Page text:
October 6, 2015

Amnesty International or Impunity International: The Decriminalized Prostitution Debate

Delegates to Amnesty International’s (AI) biennial International Council Meeting (ICM), held this past August, approved a resolution authorizing AI’s International Board to adopt a new policy calling for the full decriminalization of prostitution worldwide. Thus, new fuel was thrown on the fire of one of the world’s most intractable debates: what to do about prostitution?

According to Amnesty International’s ICM delegates, the answer is uncomplicated: Simply erase prostitution laws from books. If prostitution is decriminalized—meaning there are no laws banning or regulating pimping, sex buying or selling (for those 18 years old and above, they are quick to clarify)—then no prostitution laws are there to be broken, no crimes are committed, and all those concerned can go about the business of buying and selling sex in peace.

Whew! What a relief that’s all been settled. Thank you members of the ICM for helping rid the world of the menace of sexual abuse, violence, objectification, and degradation with one fell swoop!NoAmnesty_600x600 (002)

All sarcasm aside, we at the National Center on Sexual Exploitation take a decidedly different view on the matter. We believe prostitution is a system of sexual exploitation that requires Abolition, not social sanction.[1] It is a system whereby individuals are supplied as public, sexual commodities, which preys upon vulnerable members of society and is rife with violence against those sold for sex. Decriminalization of prostitution in no way rectifies the conditions of inequality, abuse, violence, and dehumanization which animate all forms of prostitution—it tragically assents to them.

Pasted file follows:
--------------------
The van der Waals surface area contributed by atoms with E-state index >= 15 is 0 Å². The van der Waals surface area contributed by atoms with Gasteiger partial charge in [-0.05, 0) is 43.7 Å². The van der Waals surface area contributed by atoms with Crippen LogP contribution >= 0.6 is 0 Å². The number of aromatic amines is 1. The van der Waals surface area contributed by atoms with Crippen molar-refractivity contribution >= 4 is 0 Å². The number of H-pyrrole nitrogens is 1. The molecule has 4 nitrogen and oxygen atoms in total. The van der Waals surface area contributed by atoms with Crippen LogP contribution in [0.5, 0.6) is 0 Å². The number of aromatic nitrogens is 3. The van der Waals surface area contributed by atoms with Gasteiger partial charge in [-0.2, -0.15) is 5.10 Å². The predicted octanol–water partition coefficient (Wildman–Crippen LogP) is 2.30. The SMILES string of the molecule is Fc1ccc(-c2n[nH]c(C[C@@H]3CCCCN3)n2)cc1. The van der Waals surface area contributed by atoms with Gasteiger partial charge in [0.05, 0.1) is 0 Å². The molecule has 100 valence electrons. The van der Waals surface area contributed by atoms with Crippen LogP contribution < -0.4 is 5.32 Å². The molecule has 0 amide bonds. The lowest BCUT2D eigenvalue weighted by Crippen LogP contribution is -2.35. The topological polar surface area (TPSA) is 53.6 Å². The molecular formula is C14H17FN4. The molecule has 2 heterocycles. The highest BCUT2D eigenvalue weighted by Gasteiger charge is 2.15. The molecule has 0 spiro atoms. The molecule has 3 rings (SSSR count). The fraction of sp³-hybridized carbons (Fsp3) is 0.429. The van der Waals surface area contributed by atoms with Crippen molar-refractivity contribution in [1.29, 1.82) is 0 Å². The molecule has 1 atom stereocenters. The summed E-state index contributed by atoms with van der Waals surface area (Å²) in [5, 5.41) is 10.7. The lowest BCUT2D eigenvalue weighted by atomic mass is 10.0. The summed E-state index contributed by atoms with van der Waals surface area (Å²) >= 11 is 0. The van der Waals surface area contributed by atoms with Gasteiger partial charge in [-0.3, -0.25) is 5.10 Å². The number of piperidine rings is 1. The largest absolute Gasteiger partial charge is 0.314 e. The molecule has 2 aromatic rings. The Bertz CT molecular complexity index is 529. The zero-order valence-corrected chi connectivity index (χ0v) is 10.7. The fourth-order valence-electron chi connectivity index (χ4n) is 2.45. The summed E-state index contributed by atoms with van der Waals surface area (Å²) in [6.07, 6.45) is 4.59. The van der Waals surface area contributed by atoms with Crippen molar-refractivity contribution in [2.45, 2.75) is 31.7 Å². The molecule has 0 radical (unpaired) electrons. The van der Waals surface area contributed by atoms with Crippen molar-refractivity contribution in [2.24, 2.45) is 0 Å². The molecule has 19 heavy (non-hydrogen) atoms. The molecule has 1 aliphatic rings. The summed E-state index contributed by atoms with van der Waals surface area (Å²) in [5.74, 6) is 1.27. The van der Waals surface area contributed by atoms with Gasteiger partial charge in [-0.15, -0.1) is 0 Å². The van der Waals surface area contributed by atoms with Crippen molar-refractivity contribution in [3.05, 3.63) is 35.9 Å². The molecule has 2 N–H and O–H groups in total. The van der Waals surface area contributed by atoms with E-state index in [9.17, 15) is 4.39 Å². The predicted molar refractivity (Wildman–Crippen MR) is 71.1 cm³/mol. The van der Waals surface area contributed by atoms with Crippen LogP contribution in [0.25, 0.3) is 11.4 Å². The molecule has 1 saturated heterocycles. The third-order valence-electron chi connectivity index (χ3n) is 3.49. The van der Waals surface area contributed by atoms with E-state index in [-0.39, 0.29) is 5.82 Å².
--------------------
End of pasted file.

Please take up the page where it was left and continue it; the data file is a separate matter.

At its best, decriminalization of prostitution may be a crude and naïve attempt to ameliorate deeply entrenched sexual exploitation. But at its worst, decriminalization of prostitution is a nefarious miscarriage of justice that “disappeas” egregious human rights abuses by use of political smoke and mirrors that authorize profiteering from sexual violence, and accede to a right of some individuals to purchase other human beings for sex. In sum, decriminalization grants impunity to pimps, magically morphing them into reputable, sexually-oriented business entrepreneurs, and mystically transforming sex buyers into respectable clients.

As part of NCOSE’s commitment to fight against the forces and institutions that seek to normalize sexual exploitation of persons[2] for various sectors of the sex trade, we will be debunking various arguments used to justify the decriminalization of prostitution in a forthcoming series of blog posts, the first of which appears here.Please read and repost these discussions as widely as possible as urgent action is needed to educate the activists in the field of sexual exploitation, as well as, the general public about the misguided promises of decriminalization of prostitution.

Thank you for joining with us in creating a world free from sexploitation!



[1] Importantly, when NCOSE decries prostitution, we are condemning prostitution as a system whereby human beings are openly bought and sold for sex, not the persons used and exploited by that system.

[2] The word “persons” should be understood to include adults (those age 18 and above), women and men, as well as male and female children (less than 18 years of age).

Further Reading